“Lady Ice” by Liron Pe’er

Lady Ice is a Disney epic in seven minutes. Liron Pe’er began the film in 2004 as her final performance piece for the Bezalel Academy of Art and Design. After graduating, Pe’er continued to work on it and in 2010, 5-and-a-half years later, she completed it. Pe’er is currently a freelance animator in Israel.

(Thanks to Maja Majkić)


  • http://www.hobsonanimation.com Kevin

    This is really beautiful animation. The art style is similar to “Pocahontas” which fits perfectly with the mood of the story.

    Thank you, Liron Pe’er, for bringing us this amazing animated film!

  • Rufus

    Great work! *claps*

  • Old Man Father Time

    DISNEY! HIRE THIS PERSON! NOW!

  • ferp

    Damn that’s quite the effort.

    There’s more 2D and stop-motion happening around the world except Disney :(

  • http://www.toonocity.com fremgen

    Pretty damn impressive. Nice work :)

  • http://www.animationinsider.net/ Aaron B.

    So… she just melts herself into a river?

    Anyways, the animation for Lady Ice’s hair was outstanding, for sure.

  • Scarabim

    Simply beautiful.

  • C. Stulz

    Someone hire her before your competition does!

  • Dave O.

    Her influences are laid bare, but this is some solid stuff! Great work!

  • Josh Bowman

    Now that’s work to be proud of! Screw working on the current crop of drivel, go make something that you want to make.

  • hitface

    This is really beautifully done, but it really seems like way too much of a rip on the Firebird sequence in fantasia two thousand. This person has immense talent though and I know they’ll do amazing work.

  • Tstevens

    The production was very nice and it was definitely a labor of love.

    However, it was an awful lot of story for 7 minutes. I think it would have had more impact with a tighter narative and clearer character motivations.

    I could have also used some sort of visual cue to let us know that the main character was the kid from the first sequence instead of hitting us over the with the writing on the ax. A simple cross disolve from the kid to the adult: a visual cue on the face: some sort of piece of jewelry: just anything other than the writing on the ax!

  • Peter J Casey

    Its about darn time she got some recognition. I waited for this to come out and bought her DVD in support.

  • Melo

    T Stevens has a point: show it, don’t tell it. But even professionals sometimes miss that one. Lady Ice is very well done.

  • Gray64

    Excellently done, and clearly a lot of work. The snowflakes at the beginning looked a lot like the opening to Disney’s Little Match Girl short, and the landscape reminded me of “The Firebird” from Fantasia 2000.

    • Old Man Father Time

      Actually, the whole thing had traces of Brother Bear.

      We can’t avoid comparing something to an older movie these days. It’s just unavoidable.

  • joe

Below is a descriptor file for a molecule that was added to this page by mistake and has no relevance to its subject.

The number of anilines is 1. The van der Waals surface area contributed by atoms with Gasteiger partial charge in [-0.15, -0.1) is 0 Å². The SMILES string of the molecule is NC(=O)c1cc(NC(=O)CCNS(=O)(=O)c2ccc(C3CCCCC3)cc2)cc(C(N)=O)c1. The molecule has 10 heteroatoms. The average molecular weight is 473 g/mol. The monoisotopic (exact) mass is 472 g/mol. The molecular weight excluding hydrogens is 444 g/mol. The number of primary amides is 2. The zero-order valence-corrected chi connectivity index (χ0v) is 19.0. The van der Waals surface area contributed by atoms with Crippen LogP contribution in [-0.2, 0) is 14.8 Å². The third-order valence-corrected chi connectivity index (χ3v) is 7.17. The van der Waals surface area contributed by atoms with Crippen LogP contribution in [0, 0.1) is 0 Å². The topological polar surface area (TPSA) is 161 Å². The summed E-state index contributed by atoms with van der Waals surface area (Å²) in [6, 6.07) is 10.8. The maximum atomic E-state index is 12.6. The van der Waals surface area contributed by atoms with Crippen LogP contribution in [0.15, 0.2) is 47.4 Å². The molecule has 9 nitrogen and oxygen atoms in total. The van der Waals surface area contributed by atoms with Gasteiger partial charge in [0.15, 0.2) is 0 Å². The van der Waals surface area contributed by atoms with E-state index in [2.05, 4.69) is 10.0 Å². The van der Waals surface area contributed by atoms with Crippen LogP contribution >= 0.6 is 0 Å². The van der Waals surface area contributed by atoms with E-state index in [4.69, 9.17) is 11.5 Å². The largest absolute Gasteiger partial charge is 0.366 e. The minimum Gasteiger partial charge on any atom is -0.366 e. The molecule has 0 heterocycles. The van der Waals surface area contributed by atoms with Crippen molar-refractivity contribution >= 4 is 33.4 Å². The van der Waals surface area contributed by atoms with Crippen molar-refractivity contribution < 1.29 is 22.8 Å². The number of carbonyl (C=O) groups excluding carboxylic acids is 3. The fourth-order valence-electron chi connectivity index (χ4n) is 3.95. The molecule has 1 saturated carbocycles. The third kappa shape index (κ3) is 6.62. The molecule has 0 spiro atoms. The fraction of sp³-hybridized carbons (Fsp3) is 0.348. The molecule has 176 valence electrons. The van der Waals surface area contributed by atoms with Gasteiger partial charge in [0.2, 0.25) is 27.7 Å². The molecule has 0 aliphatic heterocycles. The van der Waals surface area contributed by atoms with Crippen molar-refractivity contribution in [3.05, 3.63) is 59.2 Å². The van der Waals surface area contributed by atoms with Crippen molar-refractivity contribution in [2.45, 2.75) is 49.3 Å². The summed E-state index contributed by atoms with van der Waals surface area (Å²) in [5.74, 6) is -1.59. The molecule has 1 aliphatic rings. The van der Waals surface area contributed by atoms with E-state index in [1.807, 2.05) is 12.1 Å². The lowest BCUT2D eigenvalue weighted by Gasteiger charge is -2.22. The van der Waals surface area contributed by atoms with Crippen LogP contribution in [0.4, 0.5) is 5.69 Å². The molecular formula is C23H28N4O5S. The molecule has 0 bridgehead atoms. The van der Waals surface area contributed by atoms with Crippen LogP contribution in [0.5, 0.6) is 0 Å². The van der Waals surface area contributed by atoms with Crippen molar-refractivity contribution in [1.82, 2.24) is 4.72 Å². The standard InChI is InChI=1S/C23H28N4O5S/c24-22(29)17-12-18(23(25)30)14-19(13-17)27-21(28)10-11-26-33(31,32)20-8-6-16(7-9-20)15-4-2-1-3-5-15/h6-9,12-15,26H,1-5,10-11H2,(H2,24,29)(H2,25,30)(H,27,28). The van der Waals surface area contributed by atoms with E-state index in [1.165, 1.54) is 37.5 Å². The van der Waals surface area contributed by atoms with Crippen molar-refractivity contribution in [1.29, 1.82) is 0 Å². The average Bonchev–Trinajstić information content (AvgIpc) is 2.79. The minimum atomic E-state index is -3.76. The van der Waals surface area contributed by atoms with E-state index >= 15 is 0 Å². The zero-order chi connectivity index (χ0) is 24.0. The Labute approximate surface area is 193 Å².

Eh, I thought it was alright, but it didn’t really grab me with the animation, and the character designs are ripped off from Pocahontas and Balto (Hell, all of the human characters are Pocahontas’ design!). The characters are very underdeveloped, and in turn the pathos doesn’t move me at all. I couldn’t follow along with the story either…didn’t the Balto bear thing die by the hand of the main character’s father? Why is it still alive? And why is it friends with the main character now? Why does Lady Ice fancy the main character? I feel like it doesn’t finish some of the plot points.

    Then again, I was never fan of those new age Disney films from the 90s anyway, so this probably wasn’t for me to begin with.

    • Josh Bowman

      If you spend the time to think about it you can come up with some pretty straight forward explainations:

      1) Balto bear was only injured, boy looked after it which meant they bonded as the boy grew up.

      2) I don’t think she fancies him, it looks more like jealously for the friendship the boy and the Balto Bear now have as it seems the Bear used to be her only friend. She feels alone and she blames that on the boy. Over time as she watches them she becomes more curious about him.

      Again this is all just speculation but it’s not hard to fill in the gaps yourself and actually makes the short film more interesting because we can read into it what we like rather than being spoon fed all the plot points.

  • E. L. Kelly

    Wow! It appears that this Liron Pe’er has just done with five years of hwer time what I would have done had I had spirit, patience, and focus 15,000 times what they are.
    Come whatever in her life, she went to her room, sat on her duff and made a short film of near-professional quality.
    I give not a fig if every little character, plot-point, setting and object seems derived from a late-Nineties animated feature film. Given the chance, with my own experience level, I’d be just as swayed by my favorite influences. I’m just impressed that Pe’er – one (presumably) young lady – worked this into existence!
    Yay! on you, Shame! on me!

  • James Madison

    Congratulations to Liron Pe’er! Keep it going!

  • Isaac

    The white creature’s character design is awkward. The animation’s timing is uneven, and not in the positive sense.

    I wonder if there’s more here than just rote copying.

  • Maya

    I really get the feeling that she bit more than she could chew with this film. The Pocahontas-ish character designs are way too complicated, and she lacks the necessary experience and anatomical know-how to pull them off right. I think even an experienced animator would have problems with character designs like that.
    Still, I appreciate the effort that went into making this, and that she went with what she believed in and enjoyed making – I go to the same school she did, and I have a hunch that the teachers might not have liked it much.